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COVID Impacts

Detailed information and resources on the long-term health consequences of COVID-19 infection and the broad social impacts of the COVID-19 pandemic

Cardiovascular Manifestations of COVID-19

While COVID-19 is considered a "respiratory virus", it manifests through the entire body. Cardiovascular complications have been well-documented in acute COVID-19 infection, and recent research is showing that it also causes significant cardiovascular manifestations in the post-acute phase of the disease.

A February 2022 study published in Nature Medicine analyzed medical records from the United States Department of Veteran's Affairs medical system to estimate risks and 1-year burdens on a set of specific cardiovascular outcomes. The researchers found that, "beyond the first 30 days after infection, individuals with COVID-19 are at increased risk of incident cardiovascular disease. These risks and burdens were evident even among individuals who were not hospitalized during the acute phase of the infection and increased in a graded fashion according to the care setting during the acute phase (non-hospitalized, hospitalized and admitted to intensive care)."

The Cardiovascular COVID Registry published in December 2022 in PLOS One a large international retrospective cohort study of nearly 4,500 patients. Data were obtained from electronic records, and clinical follow-up was performed at 1-year. The primary outcome was CV death at 1-year. Secondary outcomes included arterial thrombotic events (ATE), venous thromboembolism (VTE), and serious cardiac arrhythmias. The team found that "at 1-year, patients with COVID-19 experienced an increased risk of all-cause death and adverse CV events, including ATE, VTE, and serious cardiac arrhythmias, but not CV death."


A cardiac dysrhythmia (also called arrhythmia) is an abnormal or irregular heartbeat. An abnormal heart rate means that your heart rate is either too fast (typically over 100 beats per minute) or too slow (typically below 60 beats per minute). On the other hand, an irregular heartbeat means that your heart’s rhythm is disrupted in some way. For instance, the electrical signal that controls your heartbeat might be interrupted due to scar tissue in the heart. Or, the electrical signal might start too soon and give you the feeling of your heart skipping a beat. In that case, you’ll notice a stronger heartbeat right after the brief pause.

Dysrhythmias Associated with COVID-19 Infection
  • Atrial Fibrillation
  • Atrial Flutter
  • Sinus Tachychardia
  • Sinus Bradycardia
  • Ventricular Arrhythmias

Inflammatory Heart Diseases

Heart inflammation happens after you have an injury or infection in your heart. This rare condition can be mild, serious or in between the two extremes. Mild cases don’t need treatment, and medication helps with all three types of heart inflammation. Recovery can take many weeks. If you have a bad case, you may need procedures or a medical device.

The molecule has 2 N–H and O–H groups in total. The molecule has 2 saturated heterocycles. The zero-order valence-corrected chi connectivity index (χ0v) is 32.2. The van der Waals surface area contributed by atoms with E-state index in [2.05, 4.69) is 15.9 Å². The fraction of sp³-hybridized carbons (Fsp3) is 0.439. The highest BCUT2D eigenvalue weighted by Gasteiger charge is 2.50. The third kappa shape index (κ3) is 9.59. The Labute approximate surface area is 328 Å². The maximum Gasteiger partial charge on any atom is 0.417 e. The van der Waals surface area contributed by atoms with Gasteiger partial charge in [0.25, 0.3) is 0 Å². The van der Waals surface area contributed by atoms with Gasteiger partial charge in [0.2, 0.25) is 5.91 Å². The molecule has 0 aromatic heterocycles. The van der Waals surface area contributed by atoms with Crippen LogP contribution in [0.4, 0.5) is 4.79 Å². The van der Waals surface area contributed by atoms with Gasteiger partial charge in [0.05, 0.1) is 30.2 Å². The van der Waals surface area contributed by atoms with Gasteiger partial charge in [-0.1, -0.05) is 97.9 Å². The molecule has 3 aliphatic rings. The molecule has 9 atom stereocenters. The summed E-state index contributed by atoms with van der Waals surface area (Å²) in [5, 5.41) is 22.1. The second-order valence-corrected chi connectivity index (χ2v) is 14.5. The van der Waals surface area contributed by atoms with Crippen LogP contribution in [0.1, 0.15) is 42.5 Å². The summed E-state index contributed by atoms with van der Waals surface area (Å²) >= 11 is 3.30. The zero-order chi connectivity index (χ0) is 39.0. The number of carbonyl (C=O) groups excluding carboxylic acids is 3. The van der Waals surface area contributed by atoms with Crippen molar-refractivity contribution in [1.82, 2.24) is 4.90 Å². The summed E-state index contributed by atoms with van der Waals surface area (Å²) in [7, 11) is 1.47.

Types of heart inflammation
  • Endocarditis affects the lining in the heart chambers your blood goes through and the valves that control blood flow from one chamber to another.
  • Myocarditis affects the muscle that makes your heart pump.
  • Pericarditis affects the sac around the outside of your heart.
Inflammatory Heart Diseases Associated with COVID-19 Infection
  • Pericarditis
  • Myocarditis

Ischemic Heart Diseases

Ischemia is defined as inadequate blood supply (circulation) to a local area due to blockage of the blood vessels supplying the area. Ischemic means that an organ (e.g., the heart) is not getting enough blood and oxygen. Ischemic heart disease, also called coronary heart disease (CHD) or coronary artery disease, is the term given to heart problems caused by narrowed heart (coronary) arteries that supply blood to the heart muscle.

Ischemic Heart Diseases Associated with COVID-19 Infection
  • Acute Coronary Disease
  • Myocardial Infarction (Heart Attack)
  • Ischemic Cardiomyopathy
  • Angina

Vascular Diseases

Vascular disease includes any condition that affects your circulatory system, or system of blood vessels. This ranges from diseases of your arteries, veins and lymph vessels to blood disorders that affect circulation.

Common vascular problems happen because plaque (made of fat and cholesterol) slows down or blocks blood flow inside your arteries or veins. Lifestyle changes often help, but some people need medication or surgery.

Vascular Diseases Associated with COVID-19 Infection
  • Stroke
  • Transient Ischemic Attack (TIA)

Thrombic Disorders

Thrombosis is the formation of a blood clot (thrombus) inside one of your blood vessels or a chamber of your heart. Clots can block blood flow in your blood vessels or break free and travel elsewhere in your body. If a clot gets stuck in a critical location like your lungs or brain, it can disrupt blood flow to that organ and result in a life-threatening emergency. Symptoms vary based on the clot’s location and can include chest pain, trouble breathing and skin changes.

The two main types of thrombosis are:
  • Arterial thrombosis. This is when a blood clot forms in an artery. Your arteries carry blood from your heart to the rest of your body. Arterial thrombosis is the most common cause of heart attacks and strokes.
  • Venous thrombosis. This is when a blood clot forms in a vein. Veins carry blood back to your heart from your body. Venous thrombosis is the most common cause of a pulmonary embolism (blood clot in your lung).
Thrombotic Disorders Associated with COVID-19 Infection
  • Pulmonary Embolism
  • Deep Vein Thrombosis
  • Superficial Vein Thrombosis

Other Cardiac Disorders

Other Cardiac Disorders Associated with COVID-19 Infection
  • Hypertension
  • Heart Failure
  • Non-Ischemic Cardiomyopathy
  • Cardiac Arrest
  • Cardiogenic Shock